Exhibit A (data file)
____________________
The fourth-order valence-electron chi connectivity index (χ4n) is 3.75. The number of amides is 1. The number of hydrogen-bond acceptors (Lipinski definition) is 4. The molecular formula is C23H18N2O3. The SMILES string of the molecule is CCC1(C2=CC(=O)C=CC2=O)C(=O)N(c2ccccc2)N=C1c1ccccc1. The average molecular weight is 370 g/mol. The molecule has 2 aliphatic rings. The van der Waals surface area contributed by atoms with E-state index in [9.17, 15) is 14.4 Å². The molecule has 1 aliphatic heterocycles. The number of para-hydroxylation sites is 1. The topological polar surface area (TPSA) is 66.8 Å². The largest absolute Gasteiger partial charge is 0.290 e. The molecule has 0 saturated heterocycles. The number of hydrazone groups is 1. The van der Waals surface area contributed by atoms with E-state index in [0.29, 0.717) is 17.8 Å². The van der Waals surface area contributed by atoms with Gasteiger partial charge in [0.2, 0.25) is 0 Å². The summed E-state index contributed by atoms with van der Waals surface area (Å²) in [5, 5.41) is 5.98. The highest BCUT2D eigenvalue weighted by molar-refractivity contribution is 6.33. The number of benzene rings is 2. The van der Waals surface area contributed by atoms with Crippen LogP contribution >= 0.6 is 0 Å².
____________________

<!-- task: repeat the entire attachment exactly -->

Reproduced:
The fourth-order valence-electron chi connectivity index (χ4n) is 3.75. The number of amides is 1. The number of hydrogen-bond acceptors (Lipinski definition) is 4. The molecular formula is C23H18N2O3. The SMILES string of the molecule is CCC1(C2=CC(=O)C=CC2=O)C(=O)N(c2ccccc2)N=C1c1ccccc1. The average molecular weight is 370 g/mol. The molecule has 2 aliphatic rings. The van der Waals surface area contributed by atoms with E-state index in [9.17, 15) is 14.4 Å². The molecule has 1 aliphatic heterocycles. The number of para-hydroxylation sites is 1. The topological polar surface area (TPSA) is 66.8 Å². The largest absolute Gasteiger partial charge is 0.290 e. The molecule has 0 saturated heterocycles. The number of hydrazone groups is 1. The van der Waals surface area contributed by atoms with E-state index in [0.29, 0.717) is 17.8 Å². The van der Waals surface area contributed by atoms with Gasteiger partial charge in [0.2, 0.25) is 0 Å². The summed E-state index contributed by atoms with van der Waals surface area (Å²) in [5, 5.41) is 5.98. The highest BCUT2D eigenvalue weighted by molar-refractivity contribution is 6.33. The number of benzene rings is 2. The van der Waals surface area contributed by atoms with Crippen LogP contribution >= 0.6 is 0 Å².